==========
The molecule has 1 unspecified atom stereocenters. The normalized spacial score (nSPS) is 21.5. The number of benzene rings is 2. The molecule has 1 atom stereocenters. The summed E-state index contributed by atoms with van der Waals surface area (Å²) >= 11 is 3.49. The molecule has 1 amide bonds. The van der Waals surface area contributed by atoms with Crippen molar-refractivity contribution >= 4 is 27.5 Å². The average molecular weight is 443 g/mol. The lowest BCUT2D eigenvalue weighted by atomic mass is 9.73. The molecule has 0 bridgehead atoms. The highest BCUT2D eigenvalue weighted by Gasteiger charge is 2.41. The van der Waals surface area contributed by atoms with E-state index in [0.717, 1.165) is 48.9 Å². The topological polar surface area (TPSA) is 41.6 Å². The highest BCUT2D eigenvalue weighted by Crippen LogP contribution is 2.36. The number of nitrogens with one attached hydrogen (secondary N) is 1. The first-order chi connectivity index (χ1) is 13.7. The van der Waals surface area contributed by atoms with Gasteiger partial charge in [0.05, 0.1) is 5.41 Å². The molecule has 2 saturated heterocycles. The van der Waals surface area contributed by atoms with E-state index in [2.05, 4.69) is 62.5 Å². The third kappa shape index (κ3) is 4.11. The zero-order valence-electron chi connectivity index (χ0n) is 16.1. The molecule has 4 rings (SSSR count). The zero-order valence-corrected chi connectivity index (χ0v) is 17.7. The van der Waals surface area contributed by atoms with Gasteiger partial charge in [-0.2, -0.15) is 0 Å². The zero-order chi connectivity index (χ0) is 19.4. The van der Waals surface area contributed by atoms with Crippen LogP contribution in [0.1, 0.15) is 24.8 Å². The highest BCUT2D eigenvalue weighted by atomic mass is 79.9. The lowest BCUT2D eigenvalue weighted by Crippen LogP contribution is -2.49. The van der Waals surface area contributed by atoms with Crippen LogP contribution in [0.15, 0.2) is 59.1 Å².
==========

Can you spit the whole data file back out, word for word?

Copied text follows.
The molecule has 1 unspecified atom stereocenters. The normalized spacial score (nSPS) is 21.5. The number of benzene rings is 2. The molecule has 1 atom stereocenters. The summed E-state index contributed by atoms with van der Waals surface area (Å²) >= 11 is 3.49. The molecule has 1 amide bonds. The van der Waals surface area contributed by atoms with Crippen molar-refractivity contribution >= 4 is 27.5 Å². The average molecular weight is 443 g/mol. The lowest BCUT2D eigenvalue weighted by atomic mass is 9.73. The molecule has 0 bridgehead atoms. The highest BCUT2D eigenvalue weighted by Gasteiger charge is 2.41. The van der Waals surface area contributed by atoms with E-state index in [0.717, 1.165) is 48.9 Å². The topological polar surface area (TPSA) is 41.6 Å². The highest BCUT2D eigenvalue weighted by Crippen LogP contribution is 2.36. The number of nitrogens with one attached hydrogen (secondary N) is 1. The first-order chi connectivity index (χ1) is 13.7. The van der Waals surface area contributed by atoms with Gasteiger partial charge in [0.05, 0.1) is 5.41 Å². The molecule has 2 saturated heterocycles. The van der Waals surface area contributed by atoms with E-state index in [2.05, 4.69) is 62.5 Å². The third kappa shape index (κ3) is 4.11. The zero-order valence-electron chi connectivity index (χ0n) is 16.1. The molecule has 4 rings (SSSR count). The zero-order valence-corrected chi connectivity index (χ0v) is 17.7. The van der Waals surface area contributed by atoms with Gasteiger partial charge in [-0.2, -0.15) is 0 Å². The zero-order chi connectivity index (χ0) is 19.4. The van der Waals surface area contributed by atoms with Crippen LogP contribution in [0.1, 0.15) is 24.8 Å². The highest BCUT2D eigenvalue weighted by atomic mass is 79.9. The lowest BCUT2D eigenvalue weighted by Crippen LogP contribution is -2.49. The van der Waals surface area contributed by atoms with Crippen LogP contribution in [0.15, 0.2) is 59.1 Å².